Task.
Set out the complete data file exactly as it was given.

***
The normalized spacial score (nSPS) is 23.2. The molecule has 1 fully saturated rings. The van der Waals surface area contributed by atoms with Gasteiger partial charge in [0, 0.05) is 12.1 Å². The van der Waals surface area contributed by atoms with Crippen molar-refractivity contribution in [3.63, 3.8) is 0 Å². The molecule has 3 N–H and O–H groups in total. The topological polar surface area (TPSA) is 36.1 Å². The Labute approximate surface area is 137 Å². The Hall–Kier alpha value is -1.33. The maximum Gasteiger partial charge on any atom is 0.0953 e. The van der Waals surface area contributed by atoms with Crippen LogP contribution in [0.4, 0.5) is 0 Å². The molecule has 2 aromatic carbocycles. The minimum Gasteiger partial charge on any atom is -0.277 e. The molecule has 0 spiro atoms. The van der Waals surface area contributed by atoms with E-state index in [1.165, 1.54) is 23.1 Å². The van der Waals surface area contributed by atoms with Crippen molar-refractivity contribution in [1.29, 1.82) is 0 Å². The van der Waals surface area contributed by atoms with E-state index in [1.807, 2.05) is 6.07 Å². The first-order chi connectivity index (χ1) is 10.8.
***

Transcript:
The normalized spacial score (nSPS) is 23.2. The molecule has 1 fully saturated rings. The van der Waals surface area contributed by atoms with Gasteiger partial charge in [0, 0.05) is 12.1 Å². The van der Waals surface area contributed by atoms with Crippen molar-refractivity contribution in [3.63, 3.8) is 0 Å². The molecule has 3 N–H and O–H groups in total. The topological polar surface area (TPSA) is 36.1 Å². The Labute approximate surface area is 137 Å². The Hall–Kier alpha value is -1.33. The maximum Gasteiger partial charge on any atom is 0.0953 e. The van der Waals surface area contributed by atoms with Crippen LogP contribution in [0.4, 0.5) is 0 Å². The molecule has 2 aromatic carbocycles. The minimum Gasteiger partial charge on any atom is -0.277 e. The molecule has 0 spiro atoms. The van der Waals surface area contributed by atoms with E-state index in [1.165, 1.54) is 23.1 Å². The van der Waals surface area contributed by atoms with Crippen molar-refractivity contribution in [1.29, 1.82) is 0 Å². The van der Waals surface area contributed by atoms with E-state index in [1.807, 2.05) is 6.07 Å². The first-order chi connectivity index (χ1) is 10.8.